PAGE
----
3 Lessons Learned From a Young Entrepreneur’s First Pitch

3 Lessons Learned From a Young Entrepreneur’s First Pitch

Communication Pitch Preparation

When Joshua, our young entrepreneur, was 17 years old he had an opportunity to pitch his product idea to two experienced entrepreneurs who had just left a successful company to start their own development and digital marketing firm.  These guys were well known and respected in their field.  Initially, they agreed to speak with Joshua as a favor to me to help us decide whether Joshua’s app idea was viable and worth pursuing.  Joshua sent them some information on his product and business plan, and they all three eventually ended up around our kitchen table to discuss it.  They quickly realized that Joshua had done his homework.  He knew the market, the customer segments, how to implement and market the product, and he thoroughly understood the technology that would deliver the features that customers wanted.  He was prepared, and because he was, he earned their respect and got their attention with his pitch.

So what can young entrepreneurs learn from his experience?

  1. Know the product – Joshua spent hundreds of hours researching phone technology, app features, and UX/UI design before this meeting. He had the original idea when he was 15 but didn’t have the coding experience to do it himself.  As part of his pitch, he had simulated screen shots, a list of features that he knew, based on his coding and phone technology research, could be developed, and some customer data to help validate whether this was something potential customers would be interested in.
  1. Know the market – Joshua’s idea was an app that combined the features of console based first person shooter games and outdoor games like paintball and airsoft. This was a hybrid product that didn’t exactly fit in either existing market.  Instead, if successful, it could create a whole new market that combined the most popular features of games in the two existing markets.  Essentially, he had to research both markets and understand everything there was to know about crossover gamers who were active in both console and outdoor gaming.  Further, he needed to understand what it would take for gamers who played only in one market to cross over to the other.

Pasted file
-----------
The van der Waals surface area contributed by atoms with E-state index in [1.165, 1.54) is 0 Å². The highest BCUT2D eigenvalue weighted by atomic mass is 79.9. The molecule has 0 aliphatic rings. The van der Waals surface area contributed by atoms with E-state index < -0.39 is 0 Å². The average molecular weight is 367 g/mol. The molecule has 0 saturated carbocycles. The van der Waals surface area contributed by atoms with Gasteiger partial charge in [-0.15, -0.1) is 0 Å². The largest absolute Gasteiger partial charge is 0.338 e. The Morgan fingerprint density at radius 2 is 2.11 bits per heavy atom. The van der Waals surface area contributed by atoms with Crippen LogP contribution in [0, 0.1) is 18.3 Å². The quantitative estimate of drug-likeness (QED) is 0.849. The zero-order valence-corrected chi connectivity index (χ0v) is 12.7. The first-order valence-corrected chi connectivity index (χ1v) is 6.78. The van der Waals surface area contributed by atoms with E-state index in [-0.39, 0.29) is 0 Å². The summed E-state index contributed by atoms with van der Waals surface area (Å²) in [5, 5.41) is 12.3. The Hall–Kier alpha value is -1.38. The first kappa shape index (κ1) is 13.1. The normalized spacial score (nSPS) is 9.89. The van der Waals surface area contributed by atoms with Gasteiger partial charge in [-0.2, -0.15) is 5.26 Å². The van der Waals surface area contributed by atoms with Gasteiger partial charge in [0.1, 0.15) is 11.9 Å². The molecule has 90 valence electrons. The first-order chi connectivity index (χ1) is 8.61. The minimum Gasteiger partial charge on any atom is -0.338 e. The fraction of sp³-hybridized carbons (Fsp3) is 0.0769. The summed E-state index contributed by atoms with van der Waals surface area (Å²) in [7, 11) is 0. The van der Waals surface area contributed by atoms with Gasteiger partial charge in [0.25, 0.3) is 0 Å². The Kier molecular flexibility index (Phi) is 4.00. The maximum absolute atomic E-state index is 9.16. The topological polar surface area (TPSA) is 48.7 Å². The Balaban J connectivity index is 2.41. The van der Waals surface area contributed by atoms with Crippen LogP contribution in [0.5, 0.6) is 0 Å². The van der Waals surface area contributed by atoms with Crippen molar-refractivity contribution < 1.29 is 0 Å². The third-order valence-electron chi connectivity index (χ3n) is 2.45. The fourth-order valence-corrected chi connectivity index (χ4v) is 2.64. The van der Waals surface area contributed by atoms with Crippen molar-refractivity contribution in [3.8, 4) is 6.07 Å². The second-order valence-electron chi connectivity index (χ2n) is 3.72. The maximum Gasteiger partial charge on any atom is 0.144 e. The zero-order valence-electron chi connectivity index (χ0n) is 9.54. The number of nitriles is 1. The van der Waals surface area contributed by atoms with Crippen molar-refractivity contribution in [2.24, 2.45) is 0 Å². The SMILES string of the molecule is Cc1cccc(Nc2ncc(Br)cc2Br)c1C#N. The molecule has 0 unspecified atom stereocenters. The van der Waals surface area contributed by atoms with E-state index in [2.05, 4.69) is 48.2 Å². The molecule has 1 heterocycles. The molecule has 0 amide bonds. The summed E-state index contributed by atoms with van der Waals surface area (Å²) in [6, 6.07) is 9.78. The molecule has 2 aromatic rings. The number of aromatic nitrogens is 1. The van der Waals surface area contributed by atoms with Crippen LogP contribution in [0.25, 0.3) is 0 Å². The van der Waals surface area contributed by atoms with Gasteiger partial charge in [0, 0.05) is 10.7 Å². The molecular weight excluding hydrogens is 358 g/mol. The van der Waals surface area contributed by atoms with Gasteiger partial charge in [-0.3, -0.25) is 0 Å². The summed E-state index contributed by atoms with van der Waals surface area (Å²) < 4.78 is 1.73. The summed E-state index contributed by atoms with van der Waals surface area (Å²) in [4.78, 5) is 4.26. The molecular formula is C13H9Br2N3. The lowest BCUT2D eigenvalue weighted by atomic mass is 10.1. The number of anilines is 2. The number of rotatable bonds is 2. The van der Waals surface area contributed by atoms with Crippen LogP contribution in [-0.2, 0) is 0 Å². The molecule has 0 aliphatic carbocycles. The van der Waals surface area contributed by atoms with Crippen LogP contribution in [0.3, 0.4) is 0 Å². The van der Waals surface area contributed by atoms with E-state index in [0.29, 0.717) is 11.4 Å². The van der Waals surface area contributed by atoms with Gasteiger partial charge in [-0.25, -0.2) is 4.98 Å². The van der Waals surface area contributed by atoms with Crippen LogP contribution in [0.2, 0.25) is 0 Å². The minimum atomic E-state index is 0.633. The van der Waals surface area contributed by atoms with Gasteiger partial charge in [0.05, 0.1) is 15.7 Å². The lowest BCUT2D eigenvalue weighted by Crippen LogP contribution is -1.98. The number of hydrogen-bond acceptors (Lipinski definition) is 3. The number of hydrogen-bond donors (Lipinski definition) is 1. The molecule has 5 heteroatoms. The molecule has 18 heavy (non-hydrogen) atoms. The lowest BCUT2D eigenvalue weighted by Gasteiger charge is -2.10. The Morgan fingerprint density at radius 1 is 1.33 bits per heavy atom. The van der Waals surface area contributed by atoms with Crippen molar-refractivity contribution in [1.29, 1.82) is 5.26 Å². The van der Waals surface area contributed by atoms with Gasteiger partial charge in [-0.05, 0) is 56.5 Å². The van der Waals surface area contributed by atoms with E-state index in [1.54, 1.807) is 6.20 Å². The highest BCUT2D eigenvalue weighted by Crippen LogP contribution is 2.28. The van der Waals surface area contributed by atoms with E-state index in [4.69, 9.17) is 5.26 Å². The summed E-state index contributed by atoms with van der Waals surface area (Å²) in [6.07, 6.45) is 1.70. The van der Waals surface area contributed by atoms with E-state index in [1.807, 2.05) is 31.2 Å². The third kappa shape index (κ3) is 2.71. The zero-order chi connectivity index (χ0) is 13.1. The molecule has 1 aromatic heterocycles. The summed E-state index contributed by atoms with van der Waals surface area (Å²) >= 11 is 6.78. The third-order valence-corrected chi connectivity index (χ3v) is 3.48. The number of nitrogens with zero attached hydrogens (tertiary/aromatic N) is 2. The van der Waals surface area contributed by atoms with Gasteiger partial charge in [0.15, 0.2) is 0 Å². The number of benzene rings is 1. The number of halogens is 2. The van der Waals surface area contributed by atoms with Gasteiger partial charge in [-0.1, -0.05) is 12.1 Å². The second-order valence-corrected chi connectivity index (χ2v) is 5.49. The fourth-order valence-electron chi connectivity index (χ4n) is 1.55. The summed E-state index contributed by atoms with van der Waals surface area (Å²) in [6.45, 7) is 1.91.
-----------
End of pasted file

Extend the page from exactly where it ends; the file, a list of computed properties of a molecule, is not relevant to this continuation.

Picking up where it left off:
1. Know how to communicate your idea – Having a good idea is not enough. Lots of good ideas never see the light of day because their originators can’t create a compelling story that explains in simple terms what their product does, why it matters, and also gets customers excited about it.  Knowing your audience and hours and hours of practice are the keys to making this work.

Ultimately, the two guys Joshua pitched around our kitchen table, Joe Saumweber and Michael Paladino, the cofounders of RevUnit, liked his product idea.  They were impressed that he already knew the answers to tough questions about the product, market, and development plan.  Their confidence in Joshua’s ability to make this work grew as the conversation continued.  So much so that they eventually agreed to become cofounders in Innovis Labs and build the product with Joshua.

THE TAKEAWAY:  Despite the apparent overnight successes in startup land, there is no substitute for the hard work it takes to be successful.  Thousands of hours of research on product development, market research, pitch practice, etc . . . .  Turns out that the old saying about luck being the result of when preparation meets opportunity is actually true.  Opportunity is often serendipitous and you can’t always create it.  However, there is no excuse for not being prepared and that is completely up to us.